The annualized turnover rate for line-haul truckload fleets of all sizes surged in the second quarter, with turnover at large fleets breaking the 100% barrier for the first time in more than four years, according to American Trucking Associations’ quarterly Trucking Activity Report.
For large truckload fleets, those who report in excess of $30 million in revenue, driver turnover rose 16 percentage points to 106% - the highest level since the fourth quarter of 2007. The last time the turnover rate was over 100% was in the first quarter of 2008.
“We continue to see steady, albeit sluggish, growth in freight volumes, which increases demand for drivers,” ATA Chief Economist Bob Costello said. “That, coupled with continued pressure on fleets to improve their safety records as a result of regulatory oversight changes, is increasing competition among carriers for drivers with clean histories.”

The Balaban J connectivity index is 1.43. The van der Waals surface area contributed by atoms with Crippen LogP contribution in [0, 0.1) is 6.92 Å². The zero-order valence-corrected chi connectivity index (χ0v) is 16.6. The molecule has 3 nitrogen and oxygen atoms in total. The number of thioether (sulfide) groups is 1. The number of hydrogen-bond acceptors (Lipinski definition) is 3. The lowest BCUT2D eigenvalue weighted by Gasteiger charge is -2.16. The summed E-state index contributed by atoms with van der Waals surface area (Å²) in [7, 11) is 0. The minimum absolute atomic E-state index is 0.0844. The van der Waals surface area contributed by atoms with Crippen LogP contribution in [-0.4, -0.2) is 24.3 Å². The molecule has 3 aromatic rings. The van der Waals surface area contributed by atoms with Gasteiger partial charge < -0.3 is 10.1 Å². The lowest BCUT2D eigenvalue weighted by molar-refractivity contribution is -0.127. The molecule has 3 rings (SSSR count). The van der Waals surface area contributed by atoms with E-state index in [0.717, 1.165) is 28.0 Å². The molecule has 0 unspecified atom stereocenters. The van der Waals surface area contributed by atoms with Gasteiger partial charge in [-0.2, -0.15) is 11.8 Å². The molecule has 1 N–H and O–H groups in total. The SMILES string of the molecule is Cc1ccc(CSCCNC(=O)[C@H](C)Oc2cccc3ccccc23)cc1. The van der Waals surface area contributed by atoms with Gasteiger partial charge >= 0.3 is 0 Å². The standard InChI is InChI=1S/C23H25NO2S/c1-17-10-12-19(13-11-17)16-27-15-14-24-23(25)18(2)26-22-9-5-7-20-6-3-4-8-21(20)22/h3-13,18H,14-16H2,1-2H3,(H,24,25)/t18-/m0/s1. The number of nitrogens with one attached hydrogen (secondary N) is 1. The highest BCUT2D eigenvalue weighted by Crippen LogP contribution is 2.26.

At smaller truckload fleets, turnover jumped to 86% in the second quarter, a 15-point jump over the previous quarter. The spike put turnover at its highest level since the third quarter of 2007.
“We have been contending that the driver shortage is by and large qualitative, rather than quantitative,” Costello said. “Despite some estimates, I believe that in terms of raw numbers, the trucking industry is currently short somewhere in the range of 20,000 to 30,000 drivers. However, if we continue to see growth in freight volumes, we can expect that number to rise in the near future, exacerbating the qualitative shortage and creating a quantitative one.”
The turnover rate for less-than-truckload fleets averaged just 9% in the second quarter, up from 8% in the previous quarter.